Mom Shares the One Parenting Promise She's Kept and the Positive Impact It Has Had On Her Son

The Reddit mom vowed she'd never be one of those parents who says, "Because I told you so."

An image of a mom hugging her son.
Photo: Getty Images.

You'll have lots of plans for parenthood before you're actually in the thick of it, and then, a lot of those ideas are subject to change based on, well, real life. But plenty of parents vow to stick to certain family traditions or to avoid toxic behaviors ahead of welcoming a child—and end up doing just that. A mom on Reddit was recently reminded of just how well she's stuck to her one pre-kid promise.

Writing under the handle u/mistersender, the original poster (OP), explained that she has two kids, the oldest of which is 13. "I have heard a lot of soon to be parents and new parents talk about things they promised they would never do—and then inevitably end up doing anyway (e.g: 'I will never yell at my kid' or 'I will never use my shirt to wipe their boogers')," she wrote.

And 14 years ago, when the OP was at her baby shower, someone asked her what she would "never" do. "I wasn't sure how I would parent then, but the one promise I made myself, and my son, was that I would never answer their questions with authoritarian answers like 'because I said so' or 'because I'm the parent and you're the kid,'" shared the Redditor. "I absolutely hated it as a kid myself and didn't understand how that could possibly be a good way to parent."

She went on to share that a couple weeks ago, she and her 13-year-old were chatting, and he mentioned that he had been watching YouTube shorts where people talked about "relatable" things, and one was about having parents who say "because I said so" or similar.

"He said he stopped for a moment and realized he could not relate to this at all," noted the OP. He then said, "Mom, thanks for not being that parent, it's really nice, and I'm super glad I can't relate to this."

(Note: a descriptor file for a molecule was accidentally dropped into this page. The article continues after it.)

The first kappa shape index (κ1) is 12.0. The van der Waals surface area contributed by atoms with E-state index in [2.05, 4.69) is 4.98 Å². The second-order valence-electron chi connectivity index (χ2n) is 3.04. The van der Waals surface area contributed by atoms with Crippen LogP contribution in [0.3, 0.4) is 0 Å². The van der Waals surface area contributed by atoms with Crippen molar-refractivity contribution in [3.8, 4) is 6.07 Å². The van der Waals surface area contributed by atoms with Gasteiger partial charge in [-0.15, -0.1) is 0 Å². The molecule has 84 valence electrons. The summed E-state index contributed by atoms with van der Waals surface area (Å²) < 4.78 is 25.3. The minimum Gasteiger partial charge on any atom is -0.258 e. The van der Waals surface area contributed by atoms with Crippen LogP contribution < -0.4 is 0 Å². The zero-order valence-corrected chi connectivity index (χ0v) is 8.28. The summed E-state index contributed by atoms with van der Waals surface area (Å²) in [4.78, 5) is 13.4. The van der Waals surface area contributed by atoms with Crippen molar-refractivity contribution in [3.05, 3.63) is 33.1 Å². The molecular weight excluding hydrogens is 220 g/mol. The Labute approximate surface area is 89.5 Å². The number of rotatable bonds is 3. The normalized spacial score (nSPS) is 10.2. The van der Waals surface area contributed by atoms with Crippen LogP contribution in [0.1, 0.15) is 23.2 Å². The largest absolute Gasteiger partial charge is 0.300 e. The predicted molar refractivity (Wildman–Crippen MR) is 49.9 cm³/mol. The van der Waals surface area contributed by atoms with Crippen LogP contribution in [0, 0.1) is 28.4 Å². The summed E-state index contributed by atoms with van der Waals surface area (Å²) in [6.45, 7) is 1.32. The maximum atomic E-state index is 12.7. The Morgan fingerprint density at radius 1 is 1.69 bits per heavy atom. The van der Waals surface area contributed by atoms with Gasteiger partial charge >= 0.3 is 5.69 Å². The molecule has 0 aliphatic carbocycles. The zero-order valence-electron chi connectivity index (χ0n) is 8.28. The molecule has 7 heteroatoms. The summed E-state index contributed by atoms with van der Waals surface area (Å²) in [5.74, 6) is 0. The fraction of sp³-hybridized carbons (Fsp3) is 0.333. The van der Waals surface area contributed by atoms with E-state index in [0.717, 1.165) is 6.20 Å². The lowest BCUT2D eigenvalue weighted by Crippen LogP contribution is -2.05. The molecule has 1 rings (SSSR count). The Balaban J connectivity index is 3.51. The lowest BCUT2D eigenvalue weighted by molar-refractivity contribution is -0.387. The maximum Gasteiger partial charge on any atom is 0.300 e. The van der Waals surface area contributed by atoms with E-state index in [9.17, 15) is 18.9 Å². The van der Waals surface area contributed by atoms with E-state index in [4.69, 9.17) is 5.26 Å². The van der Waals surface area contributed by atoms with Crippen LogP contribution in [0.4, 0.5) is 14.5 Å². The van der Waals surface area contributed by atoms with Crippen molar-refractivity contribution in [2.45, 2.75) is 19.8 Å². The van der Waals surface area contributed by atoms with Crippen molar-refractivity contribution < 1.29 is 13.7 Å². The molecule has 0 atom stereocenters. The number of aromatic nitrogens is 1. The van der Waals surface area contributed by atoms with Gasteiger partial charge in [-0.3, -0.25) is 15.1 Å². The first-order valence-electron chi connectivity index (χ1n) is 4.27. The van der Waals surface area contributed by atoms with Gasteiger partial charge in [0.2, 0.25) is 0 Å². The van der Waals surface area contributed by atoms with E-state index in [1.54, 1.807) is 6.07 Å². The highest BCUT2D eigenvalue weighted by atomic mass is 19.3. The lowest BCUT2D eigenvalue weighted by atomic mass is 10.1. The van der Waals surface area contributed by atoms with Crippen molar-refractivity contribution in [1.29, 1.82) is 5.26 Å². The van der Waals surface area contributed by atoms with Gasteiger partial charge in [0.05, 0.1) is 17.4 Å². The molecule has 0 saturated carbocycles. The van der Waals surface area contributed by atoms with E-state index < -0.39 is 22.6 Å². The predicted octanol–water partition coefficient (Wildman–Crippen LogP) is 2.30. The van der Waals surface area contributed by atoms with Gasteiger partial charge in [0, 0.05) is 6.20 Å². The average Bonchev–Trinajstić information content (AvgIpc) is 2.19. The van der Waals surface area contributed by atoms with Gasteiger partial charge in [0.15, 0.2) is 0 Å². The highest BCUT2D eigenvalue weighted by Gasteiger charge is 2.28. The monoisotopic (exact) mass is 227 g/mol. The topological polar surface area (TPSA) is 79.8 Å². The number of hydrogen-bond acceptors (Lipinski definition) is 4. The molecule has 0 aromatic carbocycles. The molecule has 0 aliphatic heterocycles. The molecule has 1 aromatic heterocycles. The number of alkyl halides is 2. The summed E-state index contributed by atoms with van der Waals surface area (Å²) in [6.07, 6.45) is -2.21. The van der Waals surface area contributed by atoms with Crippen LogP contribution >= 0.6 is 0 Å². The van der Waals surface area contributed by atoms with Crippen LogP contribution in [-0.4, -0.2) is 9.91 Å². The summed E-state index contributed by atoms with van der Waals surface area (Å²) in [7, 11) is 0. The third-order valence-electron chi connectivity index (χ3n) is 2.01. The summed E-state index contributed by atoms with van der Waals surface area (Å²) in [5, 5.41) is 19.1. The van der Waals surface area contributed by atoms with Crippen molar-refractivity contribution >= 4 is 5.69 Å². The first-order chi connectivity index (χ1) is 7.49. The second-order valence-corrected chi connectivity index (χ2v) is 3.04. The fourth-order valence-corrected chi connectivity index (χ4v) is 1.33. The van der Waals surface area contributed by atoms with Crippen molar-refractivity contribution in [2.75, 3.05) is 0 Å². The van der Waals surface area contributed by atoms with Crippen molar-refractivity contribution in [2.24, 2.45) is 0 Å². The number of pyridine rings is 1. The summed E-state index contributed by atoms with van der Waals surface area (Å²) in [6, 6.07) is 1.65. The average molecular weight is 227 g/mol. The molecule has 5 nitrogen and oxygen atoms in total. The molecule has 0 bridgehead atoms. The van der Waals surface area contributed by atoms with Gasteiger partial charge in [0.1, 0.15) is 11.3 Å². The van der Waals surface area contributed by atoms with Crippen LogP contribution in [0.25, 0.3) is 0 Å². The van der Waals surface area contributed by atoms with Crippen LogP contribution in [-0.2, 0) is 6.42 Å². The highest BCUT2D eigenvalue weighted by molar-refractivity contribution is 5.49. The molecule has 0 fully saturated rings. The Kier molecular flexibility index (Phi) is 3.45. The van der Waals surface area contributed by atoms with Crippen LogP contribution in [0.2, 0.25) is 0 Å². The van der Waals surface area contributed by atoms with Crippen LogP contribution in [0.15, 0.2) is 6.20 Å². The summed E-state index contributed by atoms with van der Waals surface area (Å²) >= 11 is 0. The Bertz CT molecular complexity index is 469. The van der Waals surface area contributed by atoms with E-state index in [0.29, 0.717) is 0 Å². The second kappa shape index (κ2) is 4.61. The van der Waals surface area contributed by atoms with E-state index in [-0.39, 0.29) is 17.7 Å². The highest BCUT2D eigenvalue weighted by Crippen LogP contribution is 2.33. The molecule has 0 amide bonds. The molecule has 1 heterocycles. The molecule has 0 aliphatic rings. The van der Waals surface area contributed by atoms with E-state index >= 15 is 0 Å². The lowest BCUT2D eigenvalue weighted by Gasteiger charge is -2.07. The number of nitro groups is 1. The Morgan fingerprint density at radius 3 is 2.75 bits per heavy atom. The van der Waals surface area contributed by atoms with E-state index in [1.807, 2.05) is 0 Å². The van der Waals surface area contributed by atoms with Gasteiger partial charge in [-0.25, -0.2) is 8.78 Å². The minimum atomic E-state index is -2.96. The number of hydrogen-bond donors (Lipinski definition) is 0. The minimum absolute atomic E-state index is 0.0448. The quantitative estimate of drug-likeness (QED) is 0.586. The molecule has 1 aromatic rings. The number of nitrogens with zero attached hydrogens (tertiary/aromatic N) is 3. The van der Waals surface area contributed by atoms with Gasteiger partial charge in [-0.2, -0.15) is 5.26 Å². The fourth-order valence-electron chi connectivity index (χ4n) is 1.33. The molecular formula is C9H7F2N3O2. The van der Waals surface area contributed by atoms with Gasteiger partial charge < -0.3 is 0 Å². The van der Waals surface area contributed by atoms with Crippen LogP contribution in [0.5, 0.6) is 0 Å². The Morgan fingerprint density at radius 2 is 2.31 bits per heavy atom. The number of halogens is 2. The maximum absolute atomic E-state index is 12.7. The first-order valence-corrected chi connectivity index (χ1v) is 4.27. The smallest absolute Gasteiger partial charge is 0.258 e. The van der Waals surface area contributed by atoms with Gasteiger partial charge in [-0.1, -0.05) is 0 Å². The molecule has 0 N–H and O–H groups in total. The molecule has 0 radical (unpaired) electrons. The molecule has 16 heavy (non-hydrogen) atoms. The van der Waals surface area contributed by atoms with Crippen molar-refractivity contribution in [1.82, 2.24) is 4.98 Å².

The Reddit mom admitted that she didn't burst into tears immediately, but "man, it felt good." "I'm glad he appreciated how hard it was to always answer his accrued 10 billion questions in the past 13 years," she joked. "He's a talker."

Other parents applauded the OP for sticking to her vow. u/mojojolop wrote, "I'm sure having such a considerate parent has a lot to do with how thoughtful he was in thanking you. Way to lead by example!"

Some, especially those with younger kids, couldn't help but relate. u/coral_reef_ wrote, "Thank you for sharing this, and good timing. I have an almost 5-year-old who is just now asking 'why' very often. It can be hard but I've promised myself to just explain things instead of 'because I said so' because it just doesn't feel helpful. Sometimes things seem so obvious why (i.e. why brush his teeth), but he's so young and loves understanding things, and I am the one to help! High five to you!"

u/DWhitney123 shared a similar promise she made herself, writing, "My mother never said 'I'm sorry.' And she told me if you apologize to your children, you give up your control, and I swore I would never be that kind of parent. I apologize to my twin daughters when I overreact about something, or if I discipline them for something they didn't do, and when I'm just plain wrong. I say sorry if I'm a little grouchy or if I don't act very nicely."

She continued, "I'm still in control, and I ain't no wallflower parent. But my mother was wrong. And my children trust me more because they know I will apologize and admit fault when I am wrong. And like with your son, the payoff is invaluable. There's no price tag on that feeling you get when you know you did it right."

No doubt the OP has plenty of reason to feel proud. Her experience proves that no matter how many wild and crazy turns parenthood takes you through, it's still possible to declare—and stick to—certain "nevers."

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